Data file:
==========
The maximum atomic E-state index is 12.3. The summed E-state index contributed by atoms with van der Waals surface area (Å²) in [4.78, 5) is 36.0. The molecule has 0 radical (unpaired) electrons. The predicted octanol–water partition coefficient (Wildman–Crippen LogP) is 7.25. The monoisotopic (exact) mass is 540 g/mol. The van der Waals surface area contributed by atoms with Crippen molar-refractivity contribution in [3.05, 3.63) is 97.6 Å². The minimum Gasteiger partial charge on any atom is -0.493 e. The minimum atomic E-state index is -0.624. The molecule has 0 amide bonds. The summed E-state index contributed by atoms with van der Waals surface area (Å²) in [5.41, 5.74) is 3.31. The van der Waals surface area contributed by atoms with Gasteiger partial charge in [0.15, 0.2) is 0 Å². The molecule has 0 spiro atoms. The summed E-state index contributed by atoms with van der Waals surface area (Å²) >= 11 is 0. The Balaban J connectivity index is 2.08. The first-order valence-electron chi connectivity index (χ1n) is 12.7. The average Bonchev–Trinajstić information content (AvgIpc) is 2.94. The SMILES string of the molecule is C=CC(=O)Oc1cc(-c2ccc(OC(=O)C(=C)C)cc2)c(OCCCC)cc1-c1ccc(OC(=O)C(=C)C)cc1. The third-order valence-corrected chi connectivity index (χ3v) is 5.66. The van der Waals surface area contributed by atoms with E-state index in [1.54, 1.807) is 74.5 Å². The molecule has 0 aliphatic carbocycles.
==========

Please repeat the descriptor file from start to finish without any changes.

The maximum atomic E-state index is 12.3. The summed E-state index contributed by atoms with van der Waals surface area (Å²) in [4.78, 5) is 36.0. The molecule has 0 radical (unpaired) electrons. The predicted octanol–water partition coefficient (Wildman–Crippen LogP) is 7.25. The monoisotopic (exact) mass is 540 g/mol. The van der Waals surface area contributed by atoms with Crippen molar-refractivity contribution in [3.05, 3.63) is 97.6 Å². The minimum Gasteiger partial charge on any atom is -0.493 e. The minimum atomic E-state index is -0.624. The molecule has 0 amide bonds. The summed E-state index contributed by atoms with van der Waals surface area (Å²) in [5.41, 5.74) is 3.31. The van der Waals surface area contributed by atoms with Gasteiger partial charge in [0.15, 0.2) is 0 Å². The molecule has 0 spiro atoms. The summed E-state index contributed by atoms with van der Waals surface area (Å²) >= 11 is 0. The Balaban J connectivity index is 2.08. The first-order valence-electron chi connectivity index (χ1n) is 12.7. The average Bonchev–Trinajstić information content (AvgIpc) is 2.94. The SMILES string of the molecule is C=CC(=O)Oc1cc(-c2ccc(OC(=O)C(=C)C)cc2)c(OCCCC)cc1-c1ccc(OC(=O)C(=C)C)cc1. The third-order valence-corrected chi connectivity index (χ3v) is 5.66. The van der Waals surface area contributed by atoms with E-state index in [1.54, 1.807) is 74.5 Å². The molecule has 0 aliphatic carbocycles.